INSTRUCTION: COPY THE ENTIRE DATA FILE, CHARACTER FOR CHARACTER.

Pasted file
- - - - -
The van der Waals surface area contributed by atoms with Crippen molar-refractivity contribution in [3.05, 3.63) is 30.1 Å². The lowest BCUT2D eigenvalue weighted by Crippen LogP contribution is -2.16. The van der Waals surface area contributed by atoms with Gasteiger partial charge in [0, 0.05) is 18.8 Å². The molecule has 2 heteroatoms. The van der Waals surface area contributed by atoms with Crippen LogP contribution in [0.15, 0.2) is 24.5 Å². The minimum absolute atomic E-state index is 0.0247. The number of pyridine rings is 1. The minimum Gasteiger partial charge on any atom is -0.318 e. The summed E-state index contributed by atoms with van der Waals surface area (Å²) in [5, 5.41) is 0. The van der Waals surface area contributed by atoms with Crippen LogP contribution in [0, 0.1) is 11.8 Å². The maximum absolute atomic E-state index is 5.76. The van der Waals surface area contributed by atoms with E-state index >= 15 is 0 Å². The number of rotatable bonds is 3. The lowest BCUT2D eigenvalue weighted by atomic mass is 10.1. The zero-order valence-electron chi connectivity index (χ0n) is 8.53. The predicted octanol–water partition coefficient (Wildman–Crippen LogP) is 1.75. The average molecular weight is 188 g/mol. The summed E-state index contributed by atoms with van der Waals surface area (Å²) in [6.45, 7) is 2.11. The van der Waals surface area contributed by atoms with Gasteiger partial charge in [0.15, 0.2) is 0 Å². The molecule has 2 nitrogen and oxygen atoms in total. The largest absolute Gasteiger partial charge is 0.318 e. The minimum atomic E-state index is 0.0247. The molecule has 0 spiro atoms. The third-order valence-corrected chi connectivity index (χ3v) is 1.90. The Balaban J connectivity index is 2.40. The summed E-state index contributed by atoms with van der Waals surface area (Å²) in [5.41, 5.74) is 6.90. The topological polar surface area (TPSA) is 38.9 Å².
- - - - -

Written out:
The van der Waals surface area contributed by atoms with Crippen molar-refractivity contribution in [3.05, 3.63) is 30.1 Å². The lowest BCUT2D eigenvalue weighted by Crippen LogP contribution is -2.16. The van der Waals surface area contributed by atoms with Gasteiger partial charge in [0, 0.05) is 18.8 Å². The molecule has 2 heteroatoms. The van der Waals surface area contributed by atoms with Crippen LogP contribution in [0.15, 0.2) is 24.5 Å². The minimum absolute atomic E-state index is 0.0247. The number of pyridine rings is 1. The minimum Gasteiger partial charge on any atom is -0.318 e. The summed E-state index contributed by atoms with van der Waals surface area (Å²) in [5, 5.41) is 0. The van der Waals surface area contributed by atoms with Crippen LogP contribution in [0, 0.1) is 11.8 Å². The maximum absolute atomic E-state index is 5.76. The van der Waals surface area contributed by atoms with E-state index >= 15 is 0 Å². The number of rotatable bonds is 3. The lowest BCUT2D eigenvalue weighted by atomic mass is 10.1. The zero-order valence-electron chi connectivity index (χ0n) is 8.53. The predicted octanol–water partition coefficient (Wildman–Crippen LogP) is 1.75. The average molecular weight is 188 g/mol. The summed E-state index contributed by atoms with van der Waals surface area (Å²) in [6.45, 7) is 2.11. The van der Waals surface area contributed by atoms with Gasteiger partial charge in [0.15, 0.2) is 0 Å². The molecule has 2 nitrogen and oxygen atoms in total. The largest absolute Gasteiger partial charge is 0.318 e. The minimum atomic E-state index is 0.0247. The molecule has 0 spiro atoms. The third-order valence-corrected chi connectivity index (χ3v) is 1.90. The Balaban J connectivity index is 2.40. The summed E-state index contributed by atoms with van der Waals surface area (Å²) in [5.41, 5.74) is 6.90. The topological polar surface area (TPSA) is 38.9 Å².